I was able to find the following details describing the three adits in a Bat Monitoring Report created for Holistic Wildlife LLC in 2010:

“OP 1 is 225 feet long, with seasonal water flowing into the mine. The mine is very warm and humid with a southern exposure of the opening.”

“OP 2 is 115 feet long, with a short blind offshoot to the left at the 40 foot mark. That may have functioned as a powder room, or simply storage. The portal of OP 2 has a west-northwest exposure. It is a warm mine, but cooler, drier and less humid than OP3.”

“OP 3 has an easterly exposure, and is a warm mine, although it is the coolest and driest of the 3 adits. It is a 2 level mine, with the lower level being 160 feet long. The upper level is accessed by climbing up about 12 feet, at the 40 foot mark of the mine. The upper level is also connected by a stope/shaft about 15 feet down to the bottom level at the 95 foot mark. The upper level continues past this shaft another 15 feet. The lower level continues another 65 feet past the shaft connecting it with the upper level.”

The outside of one of three adits.

The outside of one of three adits.

 

Shot between the bars of the bat cage. This adit was both tall and wide.

Shot between the bars of the bat cage. This adit was both tall and wide.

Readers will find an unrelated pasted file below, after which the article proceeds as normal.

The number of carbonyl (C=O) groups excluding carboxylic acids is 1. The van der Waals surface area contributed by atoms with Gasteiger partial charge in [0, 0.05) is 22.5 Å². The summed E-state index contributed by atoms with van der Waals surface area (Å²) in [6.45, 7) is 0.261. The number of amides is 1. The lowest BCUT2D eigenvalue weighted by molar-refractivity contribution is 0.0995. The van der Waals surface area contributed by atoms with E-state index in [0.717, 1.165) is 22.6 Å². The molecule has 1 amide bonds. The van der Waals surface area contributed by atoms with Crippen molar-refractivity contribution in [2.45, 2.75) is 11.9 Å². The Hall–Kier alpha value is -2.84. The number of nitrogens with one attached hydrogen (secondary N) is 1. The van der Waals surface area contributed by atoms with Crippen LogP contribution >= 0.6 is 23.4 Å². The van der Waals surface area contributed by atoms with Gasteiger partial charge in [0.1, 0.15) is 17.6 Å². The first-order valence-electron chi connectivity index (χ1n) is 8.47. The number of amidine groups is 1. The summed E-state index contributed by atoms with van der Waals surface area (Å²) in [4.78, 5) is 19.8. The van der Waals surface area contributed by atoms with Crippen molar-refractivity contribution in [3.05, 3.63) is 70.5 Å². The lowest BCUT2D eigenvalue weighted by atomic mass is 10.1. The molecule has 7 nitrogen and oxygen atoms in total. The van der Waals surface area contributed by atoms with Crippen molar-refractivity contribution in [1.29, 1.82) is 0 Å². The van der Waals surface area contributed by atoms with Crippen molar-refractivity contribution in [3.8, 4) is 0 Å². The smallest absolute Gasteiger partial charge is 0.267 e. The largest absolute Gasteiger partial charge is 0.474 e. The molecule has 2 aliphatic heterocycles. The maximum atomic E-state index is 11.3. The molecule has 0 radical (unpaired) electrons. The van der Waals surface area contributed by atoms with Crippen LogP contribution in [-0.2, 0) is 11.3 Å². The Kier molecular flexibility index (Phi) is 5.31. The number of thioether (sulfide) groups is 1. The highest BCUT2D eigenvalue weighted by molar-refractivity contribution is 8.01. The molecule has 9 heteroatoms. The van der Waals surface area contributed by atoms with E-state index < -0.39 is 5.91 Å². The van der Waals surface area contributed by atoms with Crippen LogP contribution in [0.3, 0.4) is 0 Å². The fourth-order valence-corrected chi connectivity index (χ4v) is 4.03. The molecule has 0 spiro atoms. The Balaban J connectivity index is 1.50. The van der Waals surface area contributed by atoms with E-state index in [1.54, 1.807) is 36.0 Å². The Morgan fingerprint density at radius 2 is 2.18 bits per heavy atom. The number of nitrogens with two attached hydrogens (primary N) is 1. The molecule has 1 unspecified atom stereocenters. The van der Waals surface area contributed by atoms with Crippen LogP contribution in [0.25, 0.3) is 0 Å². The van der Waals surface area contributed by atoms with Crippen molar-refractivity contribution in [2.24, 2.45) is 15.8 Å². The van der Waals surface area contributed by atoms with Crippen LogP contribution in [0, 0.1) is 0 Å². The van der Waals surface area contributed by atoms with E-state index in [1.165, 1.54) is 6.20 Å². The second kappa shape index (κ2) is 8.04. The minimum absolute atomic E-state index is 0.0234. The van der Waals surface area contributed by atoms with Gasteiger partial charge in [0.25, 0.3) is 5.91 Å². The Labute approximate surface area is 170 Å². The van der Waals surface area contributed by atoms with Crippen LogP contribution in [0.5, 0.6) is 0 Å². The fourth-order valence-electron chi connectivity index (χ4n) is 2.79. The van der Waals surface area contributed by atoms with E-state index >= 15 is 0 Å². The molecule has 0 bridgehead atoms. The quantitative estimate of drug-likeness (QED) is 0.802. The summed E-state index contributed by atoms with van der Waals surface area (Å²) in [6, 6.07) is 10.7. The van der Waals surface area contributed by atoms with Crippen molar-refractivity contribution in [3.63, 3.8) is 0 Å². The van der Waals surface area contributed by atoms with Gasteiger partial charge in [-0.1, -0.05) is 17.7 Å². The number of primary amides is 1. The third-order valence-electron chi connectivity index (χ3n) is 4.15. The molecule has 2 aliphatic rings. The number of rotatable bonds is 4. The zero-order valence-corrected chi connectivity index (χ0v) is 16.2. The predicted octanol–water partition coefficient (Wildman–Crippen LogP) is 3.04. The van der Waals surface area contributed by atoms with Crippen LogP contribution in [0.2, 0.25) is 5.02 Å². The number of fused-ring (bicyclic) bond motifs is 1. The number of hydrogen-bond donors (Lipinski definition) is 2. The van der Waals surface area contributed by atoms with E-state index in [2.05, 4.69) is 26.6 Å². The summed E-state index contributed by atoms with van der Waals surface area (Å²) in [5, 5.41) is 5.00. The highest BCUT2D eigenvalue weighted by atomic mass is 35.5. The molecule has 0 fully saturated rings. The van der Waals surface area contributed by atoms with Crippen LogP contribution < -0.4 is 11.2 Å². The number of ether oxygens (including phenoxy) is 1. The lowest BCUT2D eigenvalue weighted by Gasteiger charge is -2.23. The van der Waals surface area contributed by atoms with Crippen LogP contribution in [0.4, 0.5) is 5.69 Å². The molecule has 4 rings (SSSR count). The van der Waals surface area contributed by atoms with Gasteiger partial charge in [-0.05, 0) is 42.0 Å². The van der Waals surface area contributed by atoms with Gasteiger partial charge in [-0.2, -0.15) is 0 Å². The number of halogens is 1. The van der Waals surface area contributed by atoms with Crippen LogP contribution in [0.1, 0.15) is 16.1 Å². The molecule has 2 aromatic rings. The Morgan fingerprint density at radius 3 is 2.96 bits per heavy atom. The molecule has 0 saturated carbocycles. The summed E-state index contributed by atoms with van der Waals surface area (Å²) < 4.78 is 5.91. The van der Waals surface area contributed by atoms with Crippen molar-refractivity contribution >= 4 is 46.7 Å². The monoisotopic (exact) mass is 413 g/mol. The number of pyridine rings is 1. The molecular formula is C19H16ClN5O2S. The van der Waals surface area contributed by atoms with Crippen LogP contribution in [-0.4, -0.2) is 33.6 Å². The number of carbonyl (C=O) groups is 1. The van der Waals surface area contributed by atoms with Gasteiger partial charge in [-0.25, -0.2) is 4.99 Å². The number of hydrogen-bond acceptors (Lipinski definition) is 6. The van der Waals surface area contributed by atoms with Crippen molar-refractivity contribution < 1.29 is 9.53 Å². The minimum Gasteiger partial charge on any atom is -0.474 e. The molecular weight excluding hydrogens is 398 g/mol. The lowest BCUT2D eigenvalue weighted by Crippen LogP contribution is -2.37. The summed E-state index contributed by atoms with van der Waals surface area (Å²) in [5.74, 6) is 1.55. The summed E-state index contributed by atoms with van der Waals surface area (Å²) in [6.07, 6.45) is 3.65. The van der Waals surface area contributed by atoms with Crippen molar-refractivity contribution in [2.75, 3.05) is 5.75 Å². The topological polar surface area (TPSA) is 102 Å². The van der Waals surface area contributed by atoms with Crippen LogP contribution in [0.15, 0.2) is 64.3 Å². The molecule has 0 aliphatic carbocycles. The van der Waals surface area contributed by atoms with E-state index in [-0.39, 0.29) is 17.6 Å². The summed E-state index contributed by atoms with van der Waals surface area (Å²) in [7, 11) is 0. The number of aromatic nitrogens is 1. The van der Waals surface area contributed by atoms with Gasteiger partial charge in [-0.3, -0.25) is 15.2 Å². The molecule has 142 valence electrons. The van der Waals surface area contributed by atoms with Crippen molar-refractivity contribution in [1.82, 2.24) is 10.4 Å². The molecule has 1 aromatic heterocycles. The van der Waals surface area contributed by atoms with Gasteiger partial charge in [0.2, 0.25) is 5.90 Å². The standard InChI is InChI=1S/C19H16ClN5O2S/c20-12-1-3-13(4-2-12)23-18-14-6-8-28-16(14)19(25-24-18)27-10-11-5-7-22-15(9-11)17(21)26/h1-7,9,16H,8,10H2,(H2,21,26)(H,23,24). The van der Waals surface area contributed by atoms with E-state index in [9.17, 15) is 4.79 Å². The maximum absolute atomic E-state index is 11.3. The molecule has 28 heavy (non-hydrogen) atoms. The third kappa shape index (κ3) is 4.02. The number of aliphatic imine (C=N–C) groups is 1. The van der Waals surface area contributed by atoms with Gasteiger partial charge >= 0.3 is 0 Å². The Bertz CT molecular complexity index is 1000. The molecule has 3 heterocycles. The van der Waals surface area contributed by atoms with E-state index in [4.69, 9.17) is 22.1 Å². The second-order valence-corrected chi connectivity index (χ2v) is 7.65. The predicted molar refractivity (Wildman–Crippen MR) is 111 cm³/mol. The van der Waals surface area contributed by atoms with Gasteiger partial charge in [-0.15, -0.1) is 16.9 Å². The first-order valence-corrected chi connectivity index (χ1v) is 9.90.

Tailing pile of an upper adit.

Tailing pile of an upper adit.

 

Yet another bat-cage.

Yet another bat-cage.

 

I'm not sure exactly what was happening here.

I’m not sure exactly what was happening here.

 

I paused for about an hour and had lunch consisting of a Mountain House, Chicken & Noodle meal. As I was enjoying my rehydrated dehydrated pouch of chicken goodness the sky that had been a bright blue quickly became saturated with clouds, alleviating the intense sunshine, making the trek back across the Basin bearable.

In regard to historic details of the Old Swede Mine, well…there aren’t any to be found. The NPS Historic Resource Study makes no mention of the mine, there are no newspaper clippings, and no mentions in any geological or mineralogy reports that I’ve been able to find.

 

Making lunch.

Making lunch.

 

Based on artifacts at both the tent and cabin sites I assume that the mine was active from sometime in the 1920’s – 1930’s, possibly earlier. Since there was no mill on site, ore was most likely processed five miles east at the Sunrise Mill. It is possible that the mine was operated at least for a period by the Sunrise Group, who during the same time period operated Zulu, Outlaw, and Sunrise, all mines located on the north side of the Pinto Basin.

Despite not being able to access the mines it was still an enjoyable trek into an area that is seldom visited and with a decent amount of surface artifacts.

 

Looking back across the Pinto Basin.

Looking back across the Pinto Basin.

 

Ocotillo dance across the desert.

Ocotillo dance across the desert.

 

About the author

Jim Mattern

Jim is a scapegoat for the NPS, an author, adventurer, photographer, radio personality, guide, and location scout. His interests lie in Native American and cultural sites, ghost towns, mines, and natural wonders in the American Deserts.